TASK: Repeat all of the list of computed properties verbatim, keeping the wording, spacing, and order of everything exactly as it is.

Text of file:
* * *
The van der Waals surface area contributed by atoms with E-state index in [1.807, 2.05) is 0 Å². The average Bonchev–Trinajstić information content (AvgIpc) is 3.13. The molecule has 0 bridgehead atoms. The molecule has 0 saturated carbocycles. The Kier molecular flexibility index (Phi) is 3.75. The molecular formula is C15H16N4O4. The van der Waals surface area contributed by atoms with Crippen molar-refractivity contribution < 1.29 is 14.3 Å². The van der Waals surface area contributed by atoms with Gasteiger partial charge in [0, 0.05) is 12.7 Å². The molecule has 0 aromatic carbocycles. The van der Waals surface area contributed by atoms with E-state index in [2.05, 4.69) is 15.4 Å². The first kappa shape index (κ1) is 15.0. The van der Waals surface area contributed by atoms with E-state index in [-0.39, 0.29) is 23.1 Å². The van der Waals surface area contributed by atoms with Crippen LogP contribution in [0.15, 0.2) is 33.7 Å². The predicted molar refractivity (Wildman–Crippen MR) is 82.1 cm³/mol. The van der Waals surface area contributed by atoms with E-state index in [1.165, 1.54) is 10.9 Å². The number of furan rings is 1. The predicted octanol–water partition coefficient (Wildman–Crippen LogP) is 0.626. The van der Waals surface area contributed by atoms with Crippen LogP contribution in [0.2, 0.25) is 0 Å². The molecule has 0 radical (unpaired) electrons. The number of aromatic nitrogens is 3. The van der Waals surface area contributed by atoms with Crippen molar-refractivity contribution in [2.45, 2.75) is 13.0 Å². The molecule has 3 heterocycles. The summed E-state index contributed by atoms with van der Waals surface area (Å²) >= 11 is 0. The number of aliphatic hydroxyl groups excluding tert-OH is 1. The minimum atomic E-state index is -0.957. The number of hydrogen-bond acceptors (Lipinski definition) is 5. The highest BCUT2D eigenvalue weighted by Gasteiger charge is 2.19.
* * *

The van der Waals surface area contributed by atoms with E-state index in [1.807, 2.05) is 0 Å². The average Bonchev–Trinajstić information content (AvgIpc) is 3.13. The molecule has 0 bridgehead atoms. The molecule has 0 saturated carbocycles. The Kier molecular flexibility index (Phi) is 3.75. The molecular formula is C15H16N4O4. The van der Waals surface area contributed by atoms with Crippen molar-refractivity contribution < 1.29 is 14.3 Å². The van der Waals surface area contributed by atoms with Gasteiger partial charge in [0, 0.05) is 12.7 Å². The molecule has 0 aromatic carbocycles. The van der Waals surface area contributed by atoms with E-state index in [2.05, 4.69) is 15.4 Å². The first kappa shape index (κ1) is 15.0. The van der Waals surface area contributed by atoms with E-state index in [-0.39, 0.29) is 23.1 Å². The van der Waals surface area contributed by atoms with Crippen LogP contribution in [0.15, 0.2) is 33.7 Å². The predicted molar refractivity (Wildman–Crippen MR) is 82.1 cm³/mol. The van der Waals surface area contributed by atoms with E-state index in [1.165, 1.54) is 10.9 Å². The number of furan rings is 1. The predicted octanol–water partition coefficient (Wildman–Crippen LogP) is 0.626. The van der Waals surface area contributed by atoms with Crippen LogP contribution in [0.2, 0.25) is 0 Å². The molecule has 0 radical (unpaired) electrons. The number of aromatic nitrogens is 3. The van der Waals surface area contributed by atoms with Crippen molar-refractivity contribution in [2.45, 2.75) is 13.0 Å². The molecule has 3 heterocycles. The summed E-state index contributed by atoms with van der Waals surface area (Å²) >= 11 is 0. The number of aliphatic hydroxyl groups excluding tert-OH is 1. The minimum atomic E-state index is -0.957. The number of hydrogen-bond acceptors (Lipinski definition) is 5. The highest BCUT2D eigenvalue weighted by Gasteiger charge is 2.19.